The Toronto Maple Leafs are confident otherwise.
Kadri, in particular, thinks that by throwing their weight around in Game 3’s comeback overtime victory, his antagonist line has crept inside the heads of the Caps’ all-world line of Alex Ovechkin, Nicklas Backstrom and T.J. Oshie.
He wants them looking over their shoulder with every puck in deep.
“You can just tell by the body language on the ice. You start to get frustrated when not much is going your way,” Kadri said Wednesday.
The playoff stubble on his face is just a week old; the chip on his shoulder has been there for a minute.
“Anytime you can get into their face, you do so,” Kadri said. “That’s what the playoffs are all about. You’ve got to increase your physical play. They’re a big strong team. They’re taking some liberties with our defencemen.”
That Orpik turned into a target in Game 3, the Caps’ bruising defenceman says, was expected. Kadri nailed the 221-pounder twice in a momentum-shifting span of seconds, rallying the Toronto crowd and cueing an emotional comeback for the home side.
“Good for him. It was probably a good time for him to do that,” Orpik said, acknowledging that heavy shift boosted a “flat” Leafs team on Monday.
“When a guy unfortunately gets taken out by a gruesome injury, especially a guy who’s as popular as [Polak] is among his teammates, you gotta know guys are gonna want to get back at you,” Orpik reasoned.
“If you’re a physical guy, you gotta expect that back. At this time of year, you have to swallow that, not retaliate and not take penalties with these two power plays.”
The Leafs’ power play finished second overall in the regular season; the Capitals’ ranked fourth. In this young series, the Caps already have three goals with the extra skater; the Leafs have two.
With a cast of elite finishers on both sides and the referees’ let-’em-play tolerance varying from game to game, riding the line between aggressive and disciplined matters.
Two hundred and seventy-seven hits have already landed through three games. Kadri and Komarov have averaged about five a game apiece.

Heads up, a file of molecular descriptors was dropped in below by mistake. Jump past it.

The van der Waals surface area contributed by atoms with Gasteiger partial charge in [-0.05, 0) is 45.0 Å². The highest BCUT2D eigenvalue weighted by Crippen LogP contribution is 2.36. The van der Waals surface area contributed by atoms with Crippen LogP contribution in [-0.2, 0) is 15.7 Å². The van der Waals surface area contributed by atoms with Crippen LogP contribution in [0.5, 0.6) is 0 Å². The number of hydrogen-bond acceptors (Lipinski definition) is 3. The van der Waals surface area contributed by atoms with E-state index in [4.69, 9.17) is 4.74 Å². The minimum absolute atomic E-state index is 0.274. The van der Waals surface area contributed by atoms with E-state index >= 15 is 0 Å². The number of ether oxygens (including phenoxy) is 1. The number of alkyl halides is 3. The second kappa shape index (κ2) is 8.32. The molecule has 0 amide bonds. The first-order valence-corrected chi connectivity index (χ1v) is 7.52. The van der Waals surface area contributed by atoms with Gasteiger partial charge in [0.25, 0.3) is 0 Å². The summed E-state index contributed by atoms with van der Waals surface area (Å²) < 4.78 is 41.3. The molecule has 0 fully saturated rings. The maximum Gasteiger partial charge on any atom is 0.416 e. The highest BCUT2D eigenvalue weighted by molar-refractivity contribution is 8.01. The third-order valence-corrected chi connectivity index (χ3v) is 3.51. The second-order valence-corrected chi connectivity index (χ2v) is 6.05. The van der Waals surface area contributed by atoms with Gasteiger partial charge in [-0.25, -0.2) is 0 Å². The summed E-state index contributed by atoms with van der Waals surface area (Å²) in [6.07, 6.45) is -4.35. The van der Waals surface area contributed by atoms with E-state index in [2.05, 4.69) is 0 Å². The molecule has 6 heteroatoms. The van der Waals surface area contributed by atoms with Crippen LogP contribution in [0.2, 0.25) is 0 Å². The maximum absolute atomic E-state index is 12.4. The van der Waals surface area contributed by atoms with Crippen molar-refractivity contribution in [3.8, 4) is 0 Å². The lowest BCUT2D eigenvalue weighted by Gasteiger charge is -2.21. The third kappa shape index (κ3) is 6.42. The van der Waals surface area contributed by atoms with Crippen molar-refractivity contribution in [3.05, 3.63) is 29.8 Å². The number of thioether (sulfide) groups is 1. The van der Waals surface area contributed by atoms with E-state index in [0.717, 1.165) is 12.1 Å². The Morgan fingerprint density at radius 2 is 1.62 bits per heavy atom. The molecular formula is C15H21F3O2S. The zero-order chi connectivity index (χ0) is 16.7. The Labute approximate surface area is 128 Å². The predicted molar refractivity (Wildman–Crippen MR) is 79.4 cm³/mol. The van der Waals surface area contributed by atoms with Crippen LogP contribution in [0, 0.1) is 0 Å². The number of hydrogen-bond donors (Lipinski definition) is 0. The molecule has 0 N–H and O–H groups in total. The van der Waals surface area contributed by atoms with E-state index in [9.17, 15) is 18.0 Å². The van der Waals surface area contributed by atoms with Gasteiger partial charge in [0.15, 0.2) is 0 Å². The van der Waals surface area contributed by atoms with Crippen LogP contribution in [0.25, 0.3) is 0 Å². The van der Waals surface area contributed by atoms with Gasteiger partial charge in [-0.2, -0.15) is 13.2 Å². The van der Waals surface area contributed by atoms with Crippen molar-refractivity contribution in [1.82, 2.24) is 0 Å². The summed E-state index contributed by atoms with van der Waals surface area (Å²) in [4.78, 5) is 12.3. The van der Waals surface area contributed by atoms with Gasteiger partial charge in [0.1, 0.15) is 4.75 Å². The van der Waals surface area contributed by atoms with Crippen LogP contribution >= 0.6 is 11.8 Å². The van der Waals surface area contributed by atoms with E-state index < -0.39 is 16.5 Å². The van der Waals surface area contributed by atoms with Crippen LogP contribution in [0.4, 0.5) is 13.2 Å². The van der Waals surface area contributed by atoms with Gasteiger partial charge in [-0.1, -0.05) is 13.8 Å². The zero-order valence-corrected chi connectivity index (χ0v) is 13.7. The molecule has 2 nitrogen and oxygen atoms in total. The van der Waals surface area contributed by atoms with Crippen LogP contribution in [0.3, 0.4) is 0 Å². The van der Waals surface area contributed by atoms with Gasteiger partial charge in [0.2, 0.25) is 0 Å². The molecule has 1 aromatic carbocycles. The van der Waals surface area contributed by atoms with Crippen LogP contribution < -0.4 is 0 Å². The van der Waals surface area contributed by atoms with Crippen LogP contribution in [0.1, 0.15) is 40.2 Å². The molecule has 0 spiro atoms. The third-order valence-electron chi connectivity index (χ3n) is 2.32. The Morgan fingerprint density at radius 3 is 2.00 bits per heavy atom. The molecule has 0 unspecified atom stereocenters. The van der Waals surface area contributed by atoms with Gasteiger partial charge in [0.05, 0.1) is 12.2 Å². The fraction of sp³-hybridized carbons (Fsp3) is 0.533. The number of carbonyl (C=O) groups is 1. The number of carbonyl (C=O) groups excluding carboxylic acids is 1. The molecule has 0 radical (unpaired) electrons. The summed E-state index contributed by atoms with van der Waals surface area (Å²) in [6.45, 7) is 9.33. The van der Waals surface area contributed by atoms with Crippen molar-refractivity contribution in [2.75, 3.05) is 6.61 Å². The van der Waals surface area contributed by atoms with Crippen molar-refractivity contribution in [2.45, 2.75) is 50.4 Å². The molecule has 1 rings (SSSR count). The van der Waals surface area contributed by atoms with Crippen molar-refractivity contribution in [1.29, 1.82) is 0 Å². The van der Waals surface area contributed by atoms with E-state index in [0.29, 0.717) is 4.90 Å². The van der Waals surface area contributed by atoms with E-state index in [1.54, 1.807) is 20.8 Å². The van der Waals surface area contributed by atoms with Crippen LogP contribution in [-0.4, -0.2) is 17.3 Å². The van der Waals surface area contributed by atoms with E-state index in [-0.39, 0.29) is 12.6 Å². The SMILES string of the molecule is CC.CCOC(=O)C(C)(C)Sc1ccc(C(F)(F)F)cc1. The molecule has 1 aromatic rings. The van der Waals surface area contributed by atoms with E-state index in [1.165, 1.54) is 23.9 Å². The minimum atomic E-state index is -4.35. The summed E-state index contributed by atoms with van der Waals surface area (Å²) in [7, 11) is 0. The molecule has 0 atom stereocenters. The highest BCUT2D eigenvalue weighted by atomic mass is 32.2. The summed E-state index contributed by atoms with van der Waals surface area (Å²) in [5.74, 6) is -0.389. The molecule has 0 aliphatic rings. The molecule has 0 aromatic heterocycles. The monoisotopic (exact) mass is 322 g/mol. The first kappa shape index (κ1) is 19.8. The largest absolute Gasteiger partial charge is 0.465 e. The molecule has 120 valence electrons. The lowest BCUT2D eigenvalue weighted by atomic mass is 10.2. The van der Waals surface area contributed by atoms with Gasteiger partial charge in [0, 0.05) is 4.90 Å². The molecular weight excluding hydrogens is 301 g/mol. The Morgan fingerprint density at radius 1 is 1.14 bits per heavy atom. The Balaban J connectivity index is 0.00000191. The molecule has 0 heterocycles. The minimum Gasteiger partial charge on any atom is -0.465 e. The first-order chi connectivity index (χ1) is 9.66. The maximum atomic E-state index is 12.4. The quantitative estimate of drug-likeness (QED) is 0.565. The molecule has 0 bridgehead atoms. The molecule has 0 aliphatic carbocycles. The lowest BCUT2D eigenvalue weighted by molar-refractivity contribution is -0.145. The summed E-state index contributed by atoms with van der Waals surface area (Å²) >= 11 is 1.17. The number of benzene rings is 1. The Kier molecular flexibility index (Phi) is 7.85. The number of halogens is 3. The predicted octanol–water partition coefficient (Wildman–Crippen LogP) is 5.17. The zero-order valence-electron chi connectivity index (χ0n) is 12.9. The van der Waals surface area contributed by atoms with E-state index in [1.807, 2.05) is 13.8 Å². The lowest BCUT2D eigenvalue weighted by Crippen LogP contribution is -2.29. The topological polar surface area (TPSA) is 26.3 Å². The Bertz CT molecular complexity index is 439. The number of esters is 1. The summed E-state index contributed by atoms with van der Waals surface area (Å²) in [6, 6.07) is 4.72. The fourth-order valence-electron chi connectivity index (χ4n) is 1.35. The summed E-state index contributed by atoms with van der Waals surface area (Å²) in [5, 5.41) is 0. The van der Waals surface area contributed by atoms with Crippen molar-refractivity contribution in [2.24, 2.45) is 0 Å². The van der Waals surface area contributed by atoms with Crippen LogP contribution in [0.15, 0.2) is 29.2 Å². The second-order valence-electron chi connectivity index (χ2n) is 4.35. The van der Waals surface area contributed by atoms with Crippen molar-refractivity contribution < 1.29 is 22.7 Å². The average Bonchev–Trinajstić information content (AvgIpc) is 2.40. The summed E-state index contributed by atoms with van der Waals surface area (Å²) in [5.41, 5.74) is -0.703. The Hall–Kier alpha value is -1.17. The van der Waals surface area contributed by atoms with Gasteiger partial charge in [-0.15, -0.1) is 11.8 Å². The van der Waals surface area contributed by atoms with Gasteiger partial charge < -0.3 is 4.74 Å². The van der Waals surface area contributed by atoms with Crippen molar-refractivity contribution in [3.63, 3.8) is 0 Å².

“We prepare for the matchup. It’s about containing their talent and making sure they gotta work for every inch,” Kadri said.
“[Backstrom] can make plays in tight and stickhandle with the best of them. We understand he’s a pass-first guy. Those other two, it works to their benefit. Ovie’s a shooter, and Oshie does a lot of the hard work getting pucks back. They have great chemistry, but so far we’ve done a great job.”
Like a Russian nesting doll, there’s a battle tucked within a battle here. The Ovechkin-Komarov story reaches back to when they were teammates with Moscow Dynamo during the 2012 lockout and features many an international run-in.
“He’s a kind of a rat out there,” Ovechkin said. “He’s trying to get under your skin. For me, it doesn’t matter what he’s trying to do out there, like to talk to me or do something. I’m trying to concentrate on the different things right now than talk about Leo.”
When Ovechkin hammered Komarov from the blind side in 2014, he gave his friend/foe a concussion but made a point to hug him afterward.
Today, Komarov dismisses it as an unfortunate result from a game situation.
“A lot of bad things happen on the ice. I’m always going to remember it, but there’s nothing he can do. It could happen to anyone,” Komarov said.
“We’ve got a long history together. No one really likes to play against him because he’s a great player and he’s tough. But someone has to do it. I’d rather be on the ice than sit at home and watch it on TV. I can’t say I’m not enjoying it. It’s nice.”
It’s also the matchup coach Mike Babcock wants (and gets) on home ice.
“Leo’s doing a great job. He’s an agitator. That’s what he does best,” Kadri said. “He gets under everyone’s skin. I couldn’t imagine playing against someone like that. It would drive me crazy.”
Komarov, straightfaced: “I’m not making friends out there.”
Kadri and Komarov are at their best when viscerally involved—though the same could be said for Ovechkin and Oshie. The Leafs, however, are more likely to yap about it.
“They let their actions do the talking. They’re not big on the verbal altercations,” Kadri says. Then a sly smile: “That’s not saying we aren’t.”
Capitals defenceman Kevin Shattenkirk suggests ignoring Toronto’s two-pronged pest instead of squishing them out.
“The way I look at it, you don’t want to get caught in that battle. That’s exactly what they’re looking for. They want you to take that extra shot and get out of position so that they can capitalize on it,” Shattenkirk said. “They know what their role is, and they’ve been doing it pretty well.
“But if we look them back in the eye, smile and just skate away, that will frustrate them even more.”